In which panic sets in


Prior to moving to Australia, I never really suffered from overwhelm. Life was easy (though, of course, it didn’t seem like it at the time); I rarely had to make important decisions, let alone life-changing ones; indeed my biggest dilemmas tended to be which friends to see at the weekend and where, and whether to blow my pay-checks on books or bubbles.

I had a job I adored; family and friends nearby, and never once did I have to navigate the complexities and legalities of visas and expiration dates and immigration laws that have mired my time since moving down under. Last year was one that was made up of unexpected and extensive travel; I lived in both Bali and LA for three months; the latter with my boyfriend, and was lucky enough to visit friends and family back home in the UK three times. However, after countless plane rides, passport stamps and tourist visas, my hope for 2018 was that it would be a serene and stable year.

Alas, thus far it has been anything but. And so I now find myself in the early hours of the morning – the sky outside is still dark; inside, my apartment it is still and silent, but for the whirr of my fan – awash with panic. If all goes according to plan, in a fortnight’s time I will finally be able to work again, and to commence my job search with a vengeance. However, much like when I was training for the London Marathon four years ago, the end, though near, feels so hopelessly far away.

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Various factors have brought me to the place I now find myself in – less than two weeks away from a visa submission with a barely-started application and a half packed room surrounded by boxes of books and random paraphernalia of little or no substance; and of almost definite no use.

My housemate – a great friend from London who I moved in with shortly after arriving back in Sydney at the end of December – made the decision a few weeks ago that she’d be moving home to London; that the date I needed to move out of our apartment coincided with the date of my visa submission was simply a case of bad luck, but the hassle of finding somewhere new to live, packing my room up and moving for the second time in seven weeks, combined with an ill and elderly Grandpa back home – something which in itself makes me question whether I still want to live so far away from loved ones – has meant that my defacto application has taken a metaphorical back seat.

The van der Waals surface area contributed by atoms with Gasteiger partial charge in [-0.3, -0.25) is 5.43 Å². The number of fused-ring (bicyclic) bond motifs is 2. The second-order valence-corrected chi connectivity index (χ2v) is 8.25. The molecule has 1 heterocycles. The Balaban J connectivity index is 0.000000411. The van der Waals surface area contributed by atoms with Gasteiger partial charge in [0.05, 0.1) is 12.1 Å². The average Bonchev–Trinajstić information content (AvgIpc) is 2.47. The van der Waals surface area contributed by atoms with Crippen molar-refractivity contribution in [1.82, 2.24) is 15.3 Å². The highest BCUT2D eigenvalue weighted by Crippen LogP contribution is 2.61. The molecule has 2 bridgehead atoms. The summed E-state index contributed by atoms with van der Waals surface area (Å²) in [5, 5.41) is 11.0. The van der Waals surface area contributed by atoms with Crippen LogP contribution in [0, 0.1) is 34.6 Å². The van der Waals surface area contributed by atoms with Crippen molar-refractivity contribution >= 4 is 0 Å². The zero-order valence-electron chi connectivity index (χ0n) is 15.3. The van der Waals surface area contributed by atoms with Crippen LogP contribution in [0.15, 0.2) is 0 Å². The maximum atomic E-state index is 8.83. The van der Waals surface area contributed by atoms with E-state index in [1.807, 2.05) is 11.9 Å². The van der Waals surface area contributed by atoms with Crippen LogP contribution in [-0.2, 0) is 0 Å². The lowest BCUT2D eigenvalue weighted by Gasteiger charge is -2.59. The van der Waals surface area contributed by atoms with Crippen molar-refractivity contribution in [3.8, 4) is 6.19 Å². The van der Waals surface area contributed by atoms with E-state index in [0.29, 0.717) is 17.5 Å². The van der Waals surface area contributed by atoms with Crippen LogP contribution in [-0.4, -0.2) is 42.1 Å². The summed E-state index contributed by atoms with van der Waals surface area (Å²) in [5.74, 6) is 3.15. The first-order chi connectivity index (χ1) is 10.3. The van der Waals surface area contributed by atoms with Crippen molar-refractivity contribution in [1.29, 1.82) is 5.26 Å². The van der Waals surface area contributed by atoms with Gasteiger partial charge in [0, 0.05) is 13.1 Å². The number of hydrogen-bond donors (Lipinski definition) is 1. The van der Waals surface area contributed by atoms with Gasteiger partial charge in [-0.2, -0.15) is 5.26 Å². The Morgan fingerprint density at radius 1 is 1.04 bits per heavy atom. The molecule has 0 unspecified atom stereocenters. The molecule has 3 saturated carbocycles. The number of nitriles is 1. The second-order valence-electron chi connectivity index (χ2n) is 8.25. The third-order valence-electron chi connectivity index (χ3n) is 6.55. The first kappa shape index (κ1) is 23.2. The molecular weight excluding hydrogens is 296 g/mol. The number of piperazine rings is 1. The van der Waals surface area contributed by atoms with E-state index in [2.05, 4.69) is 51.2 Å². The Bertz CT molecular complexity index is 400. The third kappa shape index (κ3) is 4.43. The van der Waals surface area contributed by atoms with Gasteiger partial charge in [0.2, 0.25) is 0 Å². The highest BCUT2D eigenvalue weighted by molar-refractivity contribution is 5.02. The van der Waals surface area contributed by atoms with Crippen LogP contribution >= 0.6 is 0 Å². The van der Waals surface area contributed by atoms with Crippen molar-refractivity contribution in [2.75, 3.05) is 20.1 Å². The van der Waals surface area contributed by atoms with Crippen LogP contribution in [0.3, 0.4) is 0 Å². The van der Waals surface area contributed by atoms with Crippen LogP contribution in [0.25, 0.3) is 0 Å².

And, of course, as a life-long procrastinator, rather than spending these early hours of the morning working on said application, I have instead decided to write about the panic I feel each time I open it, and attempt to input the information required to validate my relationship.

Being an expat can be a hard and lonely life-choice at times. Moving to Australia has bought untold joys and blessings; my friends here are like family and I count my lucky stars every day that I live in such a beautiful country. It too, however, has bought with it more trials and tribulations than I have ever previously been accustomed to; here’s hoping that this dreaded visa submission will be the last of them for a long while.

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3 comments on “In which panic sets in”

  1. Get scribbling, Missus. Procrastination is the thief of time. I know the panic and helplessness of which you speak, I’m feeling some of it myself, but getting something done will bring a sense of achievement and a little relief. xxxx

  2. I’m a fairly new Brit in Australia and I can confirm that visa stress is like no other stress. I think it’s something you can only grasp the full horror of once you’ve been through it yourself. I’m currently awaiting my PR application outcome – that took almost 6 months to assemble and submit. And I used an agent.

    I hope you manage to get the application and the move done with as little insomnia as possible. If you ever want someone to vent to, I’m all ears!

  3. I saw the best cartoon on Insta the other day which has become my 2018 mantra. I’ll go and forward it to you now. It’s basically about coming out with boxing gloves this year. xoxo

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